The legal process of transferring the property of a deceased person is referred to as probate. In New York, the Surrogate’s Court serves as the probate court and has jurisdiction over probate matters. When a loved one passes away, the last thing you want to think about are the legalities related to settling their estate. However, in order to comply with requirements of New York Estate, Powers, and Trust rules and ensure the legal transfer of assets, tending to legalities is necessary.
During probate the decedent’s will is validated and an executor is formally appointed. The executor is responsible for the management of the decedent’s estate and performs the tasks needed to eventually distribute estate assets. While probate is strongly associated with wills and is traditionally defined as proving a will, even intestate estates must go through an administration process before assets can be legally transferred to others. In the absence of a will, the person responsible for the administration of the estate is often referred to as the personal representative.
To open a probate case, a Petition for Probate must be filed at the Surrogate’s Court in the county in which the decedent lived at the time of their death. In the case of a testate estate, the executor named in the will would typically be the person to file the paperwork. The petition will include an original copy of the will and a certified copy of the death certificate. The Surrogate’s Court judge will review the will to confirm that it was executed with the formalities required by New York law. EPTL § 3-2.1. Once the court is satisfied that the will is valid, the judge will issue an order admitting it to probate and will issue the executor a document called “letters testamentary.” The letters serve as proof that the executor has legal authority to manage the affairs of the estate.
Duties of the Executor or Personal Representative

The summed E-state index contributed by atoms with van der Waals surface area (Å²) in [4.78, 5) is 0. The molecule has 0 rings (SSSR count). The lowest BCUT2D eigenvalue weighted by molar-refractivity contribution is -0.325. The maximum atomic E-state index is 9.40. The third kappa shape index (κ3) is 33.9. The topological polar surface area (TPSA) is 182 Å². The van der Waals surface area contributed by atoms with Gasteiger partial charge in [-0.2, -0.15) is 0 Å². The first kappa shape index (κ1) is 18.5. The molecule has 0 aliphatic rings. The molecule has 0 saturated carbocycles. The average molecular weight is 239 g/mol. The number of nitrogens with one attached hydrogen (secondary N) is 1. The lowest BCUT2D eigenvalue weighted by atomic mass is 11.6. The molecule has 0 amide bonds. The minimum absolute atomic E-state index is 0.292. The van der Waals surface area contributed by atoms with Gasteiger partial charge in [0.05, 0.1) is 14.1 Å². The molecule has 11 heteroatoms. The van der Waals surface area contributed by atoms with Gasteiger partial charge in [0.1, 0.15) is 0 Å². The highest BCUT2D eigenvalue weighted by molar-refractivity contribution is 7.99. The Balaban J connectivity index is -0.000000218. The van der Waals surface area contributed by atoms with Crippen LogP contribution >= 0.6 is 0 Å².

In settling an estate, the executor’s duties and responsibilities include inventorying the estate, paying estate bills, and distributing assets.
Managing estate assets. One of the first duties of the executor will be to determine the value of the probate estate. This step is important as the executor must make sure that all the property in the estate is accounted for and because the executor must understand how much is available to pay creditors and distribute to beneficiaries. The executor must submit an inventory of estate assets to the court. N.Y. Comp. Codes R. & Regs. tit. 22 § 207.20
Paying estate debt and expenses. Before distributing assets to beneficiaries, the executor must use estate assets to pay outstanding debts, expenses, and taxes. Creditors must file claims within 7 months of when the executor was appointed. The executor must pay claims that are valid and that were filed within the 7-month period.
Distributing assets. One of the final responsibilities of the executor is to distribute the assets to beneficiaries according to the terms of the will. If there was no will, New York’s law of intestate succession applies. EPTL § 4-1.1.
The rules of intestate succession are rigid. A decedent’s surviving spouse and children are considered the next of kin and legal heirs. In the absence of a spouse or children, only specific family members such as parents, siblings, aunts, uncles, nieces, and nephews, etc. would be eligible to inherit based on degree of consanguinity. New York law does not make allowances of friends, employees, or institutions to share in an intestate decedent’s estate. Therefore, it is critical to execute a will.
The estate administration process is not always problem-free. When disagreements develop among parties involved, it can escalate to full-blown litigation. For example, someone may object to the will and initiate a will contest. There are several bases for a will contest including undue influence, lack of testamentary capacity, duress, fraud, and improper execution.
Probate litigation can also be based on disagreements over how to interpret terms in a will, disputes over how the executor or personal representative has managed the estate, or disagreements over ownership of assets in the estate. Regardless of the reason for the dispute, probate litigation has the potential of delaying probate and being costly to the estate.
Settlement of Small Estates
If an estate has assets with a value of $30,000 or less, they may be able to take advantage of a simplified administration process. N.Y. Surr. Ct. Proc. Act § 1301. Under this process, a person wishing to serve as voluntary administrator would file an affidavit requesting summary administration. If approved, the administrator must then pay estate expenses and debt and distribute any remaining assets to the beneficiaries named in the will. Finally, the administrator would file with the Surrogate’s Court a statement detailing assets collected and distributions made. N.Y. Surr. Ct. Proc. Act §§ 1304-1307